Millions of Americans take prescription drugs every day while assuming that those drugs are what they purport to be, that they have not been tampered with, and certainly that they are not counterfeit. The validity of those assumptions is increasingly tested and challenged, if not undermined, by a drug supply chain that circles the globe and by the involvement of multiple parties standing between the manufacturer and the consumer. The 2013 Drug Supply Chain Security Act (DSCSA) amends the Federal Food, Drug, and Cosmetic Act and clarifies the obligations of the parties in this chain.
Supply chain integrity necessarily implies an ability to identify, track, and trace drugs. The current regulatory capacity to do this at scale, given the volume of products, is limited. The DSCSA outlines steps for building an electronic, interoperable system to increase this capacity over the next decade. In the meantime, however, and in pursuit of less heroic objectives, the Food and Drug Administration (FDA) published a draft guidance document on June 10, 2014 to implement the provisions of the DSCSA. The provisions require manufacturers, repackagers, wholesale distributors, or dispensers (all "trading partners" in DSCSA parlance) to identify "suspect" drug products and to notify FDA and their "trading partners" of these findings. Suspect drug products, as defined by the DSCSA, are those products "for which there is reason to believe" the product:
- "is potentially counterfeit, diverted, or stolen;"
- "is potentially intentionally adulterated such that the product would result in serious adverse health consequences or death to humans;"
- "is potentially the subject of a fraudulent transaction;" or
- the catchall, "appears otherwise unfit for distribution such that the product would result in serious adverse health consequences or death to humans."
The draft guidance document provides, for example, a non-exhaustive list of illustrative scenarios that could significantly increase the likelihood of a suspect product entering the supply chain. Examples include purchasing a product from a new source, purchasing a product on the Internet from an unknown source, and purchasing a product from a source with a prior negative history of engaging in transactions with suspect products. Similarly, the guidance identifies red flags to help spot suspicious products as soon as possible, such as a product name that differs from the FDA-approved drug name and the use of foreign language labels with little or no English.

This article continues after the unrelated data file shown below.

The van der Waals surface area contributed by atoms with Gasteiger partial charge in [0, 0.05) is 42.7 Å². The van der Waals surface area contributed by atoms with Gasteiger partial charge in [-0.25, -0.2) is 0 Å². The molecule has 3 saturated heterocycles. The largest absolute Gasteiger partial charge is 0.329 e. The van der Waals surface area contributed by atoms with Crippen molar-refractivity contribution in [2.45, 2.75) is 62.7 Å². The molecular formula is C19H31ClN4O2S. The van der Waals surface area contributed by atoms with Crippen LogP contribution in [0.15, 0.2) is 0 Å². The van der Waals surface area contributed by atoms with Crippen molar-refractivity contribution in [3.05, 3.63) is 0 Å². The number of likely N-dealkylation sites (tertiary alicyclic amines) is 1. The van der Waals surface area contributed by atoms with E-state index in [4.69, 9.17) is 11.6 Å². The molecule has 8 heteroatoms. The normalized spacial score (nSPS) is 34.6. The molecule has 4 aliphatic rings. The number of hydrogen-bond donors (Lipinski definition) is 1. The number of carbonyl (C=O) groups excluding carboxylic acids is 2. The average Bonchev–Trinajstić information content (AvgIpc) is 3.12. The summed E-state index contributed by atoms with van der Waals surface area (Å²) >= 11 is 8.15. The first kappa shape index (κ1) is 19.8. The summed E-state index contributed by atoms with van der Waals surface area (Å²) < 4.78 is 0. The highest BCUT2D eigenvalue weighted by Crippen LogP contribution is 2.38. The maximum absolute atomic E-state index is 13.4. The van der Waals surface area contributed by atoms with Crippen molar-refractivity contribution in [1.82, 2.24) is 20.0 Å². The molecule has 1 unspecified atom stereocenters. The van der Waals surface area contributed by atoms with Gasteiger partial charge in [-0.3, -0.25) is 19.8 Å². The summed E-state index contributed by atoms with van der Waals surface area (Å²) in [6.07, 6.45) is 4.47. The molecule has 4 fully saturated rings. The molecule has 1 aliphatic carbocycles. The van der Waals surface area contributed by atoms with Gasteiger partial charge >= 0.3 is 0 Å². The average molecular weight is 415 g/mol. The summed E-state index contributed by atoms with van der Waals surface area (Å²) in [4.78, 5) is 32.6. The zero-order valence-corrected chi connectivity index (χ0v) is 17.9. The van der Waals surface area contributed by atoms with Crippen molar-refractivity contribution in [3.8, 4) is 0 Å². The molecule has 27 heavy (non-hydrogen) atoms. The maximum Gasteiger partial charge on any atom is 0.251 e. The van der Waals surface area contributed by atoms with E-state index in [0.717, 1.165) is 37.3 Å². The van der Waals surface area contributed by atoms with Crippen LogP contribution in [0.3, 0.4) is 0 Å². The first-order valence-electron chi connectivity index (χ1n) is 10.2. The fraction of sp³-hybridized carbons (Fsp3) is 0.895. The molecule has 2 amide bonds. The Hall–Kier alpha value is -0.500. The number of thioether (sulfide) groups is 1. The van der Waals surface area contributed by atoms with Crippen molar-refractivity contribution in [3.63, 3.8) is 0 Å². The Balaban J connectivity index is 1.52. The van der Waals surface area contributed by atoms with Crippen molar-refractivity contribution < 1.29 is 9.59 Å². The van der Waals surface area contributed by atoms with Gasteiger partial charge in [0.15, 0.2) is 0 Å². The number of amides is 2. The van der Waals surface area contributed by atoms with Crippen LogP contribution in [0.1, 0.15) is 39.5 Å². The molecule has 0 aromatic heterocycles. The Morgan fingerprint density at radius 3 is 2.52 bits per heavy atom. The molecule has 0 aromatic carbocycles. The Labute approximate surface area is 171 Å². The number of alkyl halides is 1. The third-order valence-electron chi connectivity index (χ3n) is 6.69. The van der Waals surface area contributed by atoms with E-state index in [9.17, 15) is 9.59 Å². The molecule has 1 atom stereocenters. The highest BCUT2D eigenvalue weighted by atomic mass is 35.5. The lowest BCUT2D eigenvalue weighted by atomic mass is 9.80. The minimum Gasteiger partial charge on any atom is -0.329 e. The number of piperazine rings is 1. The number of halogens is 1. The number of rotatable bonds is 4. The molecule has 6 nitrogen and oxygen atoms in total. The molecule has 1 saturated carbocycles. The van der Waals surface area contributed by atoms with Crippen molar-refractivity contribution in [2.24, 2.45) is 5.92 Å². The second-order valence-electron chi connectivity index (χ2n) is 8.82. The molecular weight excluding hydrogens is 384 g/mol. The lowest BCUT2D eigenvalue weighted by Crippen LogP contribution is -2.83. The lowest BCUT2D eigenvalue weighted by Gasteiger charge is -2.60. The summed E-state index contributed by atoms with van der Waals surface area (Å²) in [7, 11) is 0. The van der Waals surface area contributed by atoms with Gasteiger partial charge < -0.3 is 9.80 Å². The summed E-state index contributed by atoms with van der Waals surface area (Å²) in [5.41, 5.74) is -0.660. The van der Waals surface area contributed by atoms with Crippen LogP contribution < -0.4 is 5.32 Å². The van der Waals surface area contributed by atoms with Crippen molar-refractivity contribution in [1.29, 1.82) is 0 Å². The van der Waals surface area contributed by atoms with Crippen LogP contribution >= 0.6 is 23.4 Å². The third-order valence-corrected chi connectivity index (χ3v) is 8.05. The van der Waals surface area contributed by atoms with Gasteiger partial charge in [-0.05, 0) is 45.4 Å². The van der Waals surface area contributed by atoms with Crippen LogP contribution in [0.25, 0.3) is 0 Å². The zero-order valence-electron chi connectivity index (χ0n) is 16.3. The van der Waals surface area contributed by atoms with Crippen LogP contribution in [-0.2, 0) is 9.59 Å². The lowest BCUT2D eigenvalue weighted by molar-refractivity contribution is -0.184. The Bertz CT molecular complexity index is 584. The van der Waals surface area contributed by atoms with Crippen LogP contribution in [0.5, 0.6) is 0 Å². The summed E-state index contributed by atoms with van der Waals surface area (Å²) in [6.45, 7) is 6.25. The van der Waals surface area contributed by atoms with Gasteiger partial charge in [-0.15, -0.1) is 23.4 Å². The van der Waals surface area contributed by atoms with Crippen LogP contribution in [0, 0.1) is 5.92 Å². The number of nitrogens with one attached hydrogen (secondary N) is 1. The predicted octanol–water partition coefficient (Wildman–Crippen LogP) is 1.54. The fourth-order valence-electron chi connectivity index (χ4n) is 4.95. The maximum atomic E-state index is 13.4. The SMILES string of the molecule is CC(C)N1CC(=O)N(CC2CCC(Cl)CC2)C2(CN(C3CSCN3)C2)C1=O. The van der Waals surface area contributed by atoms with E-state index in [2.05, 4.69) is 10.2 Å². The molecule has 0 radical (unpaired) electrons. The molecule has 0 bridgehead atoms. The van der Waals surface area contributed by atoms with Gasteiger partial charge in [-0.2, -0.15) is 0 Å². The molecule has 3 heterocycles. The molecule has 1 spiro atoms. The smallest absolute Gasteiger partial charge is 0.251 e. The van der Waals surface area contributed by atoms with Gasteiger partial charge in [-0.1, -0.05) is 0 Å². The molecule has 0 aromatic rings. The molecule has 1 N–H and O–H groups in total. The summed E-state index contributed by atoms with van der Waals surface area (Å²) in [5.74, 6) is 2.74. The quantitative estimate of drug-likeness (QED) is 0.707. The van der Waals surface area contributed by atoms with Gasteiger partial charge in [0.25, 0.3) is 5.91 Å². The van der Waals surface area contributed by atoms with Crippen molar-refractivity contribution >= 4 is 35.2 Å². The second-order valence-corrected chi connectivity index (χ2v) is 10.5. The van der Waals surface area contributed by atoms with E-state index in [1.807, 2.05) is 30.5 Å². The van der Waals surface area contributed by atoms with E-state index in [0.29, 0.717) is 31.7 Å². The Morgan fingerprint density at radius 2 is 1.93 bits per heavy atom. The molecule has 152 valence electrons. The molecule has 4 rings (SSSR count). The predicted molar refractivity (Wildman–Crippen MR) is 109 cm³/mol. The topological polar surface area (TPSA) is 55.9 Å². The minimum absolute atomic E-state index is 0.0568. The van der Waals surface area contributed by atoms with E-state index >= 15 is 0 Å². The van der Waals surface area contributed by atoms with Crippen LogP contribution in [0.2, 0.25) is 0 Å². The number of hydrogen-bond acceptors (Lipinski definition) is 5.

The relevance of this guidance document is at least twofold. First, there is a shared interest on the part of all responsible prescription drug trading partners in the end product – which the consumer receives and consumes – being safe, pure, and authentic. Though some of the guidance may seem obvious, it is helpful in meeting those goals because it is based on FDA's experience and is relevant to concerns raised by global supply chains. Second, no later than January 1, 2015, trading partners must have systems in place to determine if a product is a suspect product and, if so, to quarantine the product and conduct an investigation to determine if the product is illegitimate. The guidance speaks directly to this second point, and it informs industry what FDA expects the elements of these systems to be.
The draft guidance is open for public comment for 60 days starting June 10, 2014. All prescription drug trading partners should give the document a close reading and consider submitting comments, paying particular attention to the section on procedures FDA intends to require regarding industry's obligations to notify and communicate with FDA about suspect products. FDA makes explicit its view that although guidance documents are generally advisory and non-binding, the section of this guidance (once issued final) with respect to how trading partners terminate notifications of illegitimate products will be binding.